So why is the government so determined to push on? The narrow argument advanced by Lord Mandelson that the pension burden makes it impossible to support the present structure seems odd. The pensions have to be paid some way or another, irrespective of the ultimate ownership. We are only talking about a minority stake, in any case, so I can't see this as a deal-breaker either way. Nor can it be a need to get the investment programme off the government's balance sheet, because there are other ways of doing it.
The only thing I can think of is a sense of frustration that, despite putting in good people at the very top, the business is still losing money and at times like this it is not reasonable to make the taxpayer stump up for managerial failure. TNT could bring outside experience and cut through the knots. If this is right it is really the reverse of the 19th-century experience, where the public sector really could manage things better than the private sector, or at last manage this thing.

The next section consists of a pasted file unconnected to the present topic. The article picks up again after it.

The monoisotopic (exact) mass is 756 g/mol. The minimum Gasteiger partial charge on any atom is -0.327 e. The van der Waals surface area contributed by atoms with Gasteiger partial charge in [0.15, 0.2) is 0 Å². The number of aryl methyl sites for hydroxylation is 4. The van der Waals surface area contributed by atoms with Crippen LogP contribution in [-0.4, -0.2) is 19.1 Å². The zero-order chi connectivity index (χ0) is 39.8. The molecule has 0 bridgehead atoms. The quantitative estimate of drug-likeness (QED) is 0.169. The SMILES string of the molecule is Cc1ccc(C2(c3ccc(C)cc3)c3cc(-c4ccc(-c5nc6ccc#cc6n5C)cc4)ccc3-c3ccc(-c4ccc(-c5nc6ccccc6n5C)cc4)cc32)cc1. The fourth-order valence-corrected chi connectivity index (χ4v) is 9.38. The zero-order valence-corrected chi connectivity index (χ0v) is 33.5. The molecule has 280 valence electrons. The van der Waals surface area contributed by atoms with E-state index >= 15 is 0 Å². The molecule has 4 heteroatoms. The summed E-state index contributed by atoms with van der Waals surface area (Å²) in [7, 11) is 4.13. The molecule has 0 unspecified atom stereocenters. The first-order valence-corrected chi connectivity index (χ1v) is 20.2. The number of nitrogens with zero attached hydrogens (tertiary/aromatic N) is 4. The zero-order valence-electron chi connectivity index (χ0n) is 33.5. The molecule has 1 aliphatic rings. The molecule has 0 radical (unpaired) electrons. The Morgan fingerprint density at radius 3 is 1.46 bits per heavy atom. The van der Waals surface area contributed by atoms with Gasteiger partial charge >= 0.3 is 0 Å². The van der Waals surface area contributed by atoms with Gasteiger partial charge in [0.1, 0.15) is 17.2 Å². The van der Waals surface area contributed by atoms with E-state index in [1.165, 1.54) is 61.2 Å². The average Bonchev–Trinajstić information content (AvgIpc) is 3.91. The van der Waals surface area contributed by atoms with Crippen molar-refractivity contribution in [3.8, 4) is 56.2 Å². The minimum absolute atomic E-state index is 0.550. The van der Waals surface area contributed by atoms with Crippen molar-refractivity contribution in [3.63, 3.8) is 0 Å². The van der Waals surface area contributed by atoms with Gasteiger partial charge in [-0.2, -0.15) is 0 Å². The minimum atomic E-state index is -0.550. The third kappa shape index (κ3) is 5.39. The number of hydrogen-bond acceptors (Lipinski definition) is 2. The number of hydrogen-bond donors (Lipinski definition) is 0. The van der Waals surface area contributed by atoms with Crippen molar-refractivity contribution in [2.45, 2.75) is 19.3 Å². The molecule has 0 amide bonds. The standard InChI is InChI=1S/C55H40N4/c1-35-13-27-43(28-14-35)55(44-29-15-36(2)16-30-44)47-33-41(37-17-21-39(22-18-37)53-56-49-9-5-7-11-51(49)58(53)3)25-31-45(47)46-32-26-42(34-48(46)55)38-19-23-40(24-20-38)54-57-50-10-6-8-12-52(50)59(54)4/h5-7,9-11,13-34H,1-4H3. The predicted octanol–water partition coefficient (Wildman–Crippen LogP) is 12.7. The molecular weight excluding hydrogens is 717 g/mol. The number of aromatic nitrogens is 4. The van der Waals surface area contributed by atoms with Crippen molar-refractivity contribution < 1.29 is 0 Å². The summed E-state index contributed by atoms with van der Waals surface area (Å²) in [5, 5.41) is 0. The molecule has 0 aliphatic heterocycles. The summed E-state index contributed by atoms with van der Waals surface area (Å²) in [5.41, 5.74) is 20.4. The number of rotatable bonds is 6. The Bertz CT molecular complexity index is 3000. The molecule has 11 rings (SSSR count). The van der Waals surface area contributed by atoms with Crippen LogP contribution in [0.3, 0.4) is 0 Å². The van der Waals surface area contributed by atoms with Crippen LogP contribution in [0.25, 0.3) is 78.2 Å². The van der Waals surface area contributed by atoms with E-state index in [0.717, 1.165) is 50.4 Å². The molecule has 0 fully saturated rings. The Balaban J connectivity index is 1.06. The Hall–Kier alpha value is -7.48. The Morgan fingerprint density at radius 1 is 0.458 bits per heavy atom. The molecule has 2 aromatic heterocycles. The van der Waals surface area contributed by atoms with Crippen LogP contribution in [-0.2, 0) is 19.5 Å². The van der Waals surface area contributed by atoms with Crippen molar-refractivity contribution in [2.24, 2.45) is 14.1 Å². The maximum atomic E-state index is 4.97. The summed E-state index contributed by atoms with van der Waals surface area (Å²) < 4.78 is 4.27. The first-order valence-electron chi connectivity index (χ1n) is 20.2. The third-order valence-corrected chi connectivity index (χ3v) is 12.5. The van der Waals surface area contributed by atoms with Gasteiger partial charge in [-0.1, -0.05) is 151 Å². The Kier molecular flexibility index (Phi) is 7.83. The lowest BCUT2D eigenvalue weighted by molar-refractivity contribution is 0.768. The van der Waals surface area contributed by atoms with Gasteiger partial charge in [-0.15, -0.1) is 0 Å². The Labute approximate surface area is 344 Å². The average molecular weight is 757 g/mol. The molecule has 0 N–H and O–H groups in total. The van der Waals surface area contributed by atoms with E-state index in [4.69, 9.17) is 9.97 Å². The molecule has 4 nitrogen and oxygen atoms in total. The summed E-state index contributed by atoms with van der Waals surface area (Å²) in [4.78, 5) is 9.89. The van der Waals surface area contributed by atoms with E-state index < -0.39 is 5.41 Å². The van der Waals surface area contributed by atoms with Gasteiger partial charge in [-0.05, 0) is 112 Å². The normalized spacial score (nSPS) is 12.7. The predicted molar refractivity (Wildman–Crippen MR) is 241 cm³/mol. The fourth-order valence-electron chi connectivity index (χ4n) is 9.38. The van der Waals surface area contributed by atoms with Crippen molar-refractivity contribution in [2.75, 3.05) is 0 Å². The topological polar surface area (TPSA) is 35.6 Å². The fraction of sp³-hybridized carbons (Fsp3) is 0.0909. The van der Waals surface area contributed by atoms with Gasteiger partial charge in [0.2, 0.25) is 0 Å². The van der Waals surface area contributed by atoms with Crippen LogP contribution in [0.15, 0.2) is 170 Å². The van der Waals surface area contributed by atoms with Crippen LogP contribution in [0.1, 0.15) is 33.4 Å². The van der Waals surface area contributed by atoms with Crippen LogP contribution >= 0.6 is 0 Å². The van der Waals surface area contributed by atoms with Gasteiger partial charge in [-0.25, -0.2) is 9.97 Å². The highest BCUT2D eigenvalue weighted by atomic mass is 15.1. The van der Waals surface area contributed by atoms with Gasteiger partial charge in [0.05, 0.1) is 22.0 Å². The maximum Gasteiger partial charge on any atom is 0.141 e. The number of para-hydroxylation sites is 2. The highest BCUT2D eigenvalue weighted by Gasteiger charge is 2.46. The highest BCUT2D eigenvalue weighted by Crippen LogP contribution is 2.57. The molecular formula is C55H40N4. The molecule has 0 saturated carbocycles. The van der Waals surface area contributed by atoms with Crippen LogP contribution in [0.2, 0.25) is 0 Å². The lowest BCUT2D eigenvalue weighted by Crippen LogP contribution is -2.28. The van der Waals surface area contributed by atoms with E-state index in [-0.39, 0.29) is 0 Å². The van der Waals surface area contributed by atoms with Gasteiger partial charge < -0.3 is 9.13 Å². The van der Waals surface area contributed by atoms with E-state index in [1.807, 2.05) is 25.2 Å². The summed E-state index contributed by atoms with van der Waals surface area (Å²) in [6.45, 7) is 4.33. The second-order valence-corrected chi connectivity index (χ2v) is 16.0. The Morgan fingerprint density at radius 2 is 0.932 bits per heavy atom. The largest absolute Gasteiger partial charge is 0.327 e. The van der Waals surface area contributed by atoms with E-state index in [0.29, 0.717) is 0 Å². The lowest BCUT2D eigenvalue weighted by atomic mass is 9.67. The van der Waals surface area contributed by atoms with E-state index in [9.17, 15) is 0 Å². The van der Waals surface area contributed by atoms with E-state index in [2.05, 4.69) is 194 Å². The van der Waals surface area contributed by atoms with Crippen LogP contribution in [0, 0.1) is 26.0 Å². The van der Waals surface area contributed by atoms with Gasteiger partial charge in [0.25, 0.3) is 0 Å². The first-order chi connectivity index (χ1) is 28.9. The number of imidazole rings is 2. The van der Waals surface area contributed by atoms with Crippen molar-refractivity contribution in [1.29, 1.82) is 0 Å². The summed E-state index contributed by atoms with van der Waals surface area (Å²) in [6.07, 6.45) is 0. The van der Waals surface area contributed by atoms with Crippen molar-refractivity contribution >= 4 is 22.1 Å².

We have lost faith in the ability of the state to do this job well. Or to put the point more directly, politicians have become fed up with taking the blame for something beyond their control. That has a ring of truth about it, for it squares with the experience with the banks. The one bank that the public fully owns, Northern Rock, has been busy cutting its loan book; in other words it has been doing exactly the opposite of what the government has been urging on the rest of the banking system. That has not been changed and Northern Rock will do some new lending but the government has had to put in new capital to enable it to do so. But you see the point.
The state owning some commercial enterprise does not mean that the enterprise will automatically follow state policy. Paradoxically the government is probably more likely to get an organisation to do what it wants if it does not own it than if it does. Regulation is a more effective method of control than ownership.
This is not completely clear-cut, of course. I suppose the old British Airports Authority was under tighter control than the now foreign-owned BAA. But Heathrow was not a place of wonder and delight when it was owned by the state, and the solution now, to break up the monopoly, will probably eventually deliver a better service than anything else to date. But even if it doesn't, the government do not carry the direct blame.